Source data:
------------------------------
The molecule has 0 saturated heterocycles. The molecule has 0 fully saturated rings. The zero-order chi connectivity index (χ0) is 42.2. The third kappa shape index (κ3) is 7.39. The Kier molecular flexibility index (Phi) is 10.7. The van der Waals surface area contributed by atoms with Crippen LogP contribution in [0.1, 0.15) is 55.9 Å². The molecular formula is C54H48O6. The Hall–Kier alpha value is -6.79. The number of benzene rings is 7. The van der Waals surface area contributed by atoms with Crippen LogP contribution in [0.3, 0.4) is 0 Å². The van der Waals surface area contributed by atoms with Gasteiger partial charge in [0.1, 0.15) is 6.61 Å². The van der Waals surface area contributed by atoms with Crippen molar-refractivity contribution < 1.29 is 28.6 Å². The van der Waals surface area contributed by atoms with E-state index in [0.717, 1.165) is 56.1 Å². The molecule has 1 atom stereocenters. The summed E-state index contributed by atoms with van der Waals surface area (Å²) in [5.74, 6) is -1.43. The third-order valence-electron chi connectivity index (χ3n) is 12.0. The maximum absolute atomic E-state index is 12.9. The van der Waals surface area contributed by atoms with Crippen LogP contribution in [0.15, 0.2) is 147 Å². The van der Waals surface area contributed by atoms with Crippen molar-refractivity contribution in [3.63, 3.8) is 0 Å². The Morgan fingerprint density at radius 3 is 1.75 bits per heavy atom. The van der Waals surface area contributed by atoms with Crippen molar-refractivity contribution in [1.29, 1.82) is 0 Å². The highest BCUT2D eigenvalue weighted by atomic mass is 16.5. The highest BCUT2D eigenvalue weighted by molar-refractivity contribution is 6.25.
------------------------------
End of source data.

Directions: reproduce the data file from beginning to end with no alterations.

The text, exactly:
The molecule has 0 saturated heterocycles. The molecule has 0 fully saturated rings. The zero-order chi connectivity index (χ0) is 42.2. The third kappa shape index (κ3) is 7.39. The Kier molecular flexibility index (Phi) is 10.7. The van der Waals surface area contributed by atoms with Crippen LogP contribution in [0.1, 0.15) is 55.9 Å². The molecular formula is C54H48O6. The Hall–Kier alpha value is -6.79. The number of benzene rings is 7. The van der Waals surface area contributed by atoms with Crippen LogP contribution in [0.3, 0.4) is 0 Å². The van der Waals surface area contributed by atoms with Gasteiger partial charge in [0.1, 0.15) is 6.61 Å². The van der Waals surface area contributed by atoms with Crippen molar-refractivity contribution < 1.29 is 28.6 Å². The van der Waals surface area contributed by atoms with E-state index in [0.717, 1.165) is 56.1 Å². The molecule has 1 atom stereocenters. The summed E-state index contributed by atoms with van der Waals surface area (Å²) in [5.74, 6) is -1.43. The third-order valence-electron chi connectivity index (χ3n) is 12.0. The maximum absolute atomic E-state index is 12.9. The van der Waals surface area contributed by atoms with Crippen LogP contribution in [0.15, 0.2) is 147 Å². The van der Waals surface area contributed by atoms with Crippen molar-refractivity contribution in [3.63, 3.8) is 0 Å². The Morgan fingerprint density at radius 3 is 1.75 bits per heavy atom. The van der Waals surface area contributed by atoms with Crippen molar-refractivity contribution in [1.29, 1.82) is 0 Å². The highest BCUT2D eigenvalue weighted by atomic mass is 16.5. The highest BCUT2D eigenvalue weighted by molar-refractivity contribution is 6.25.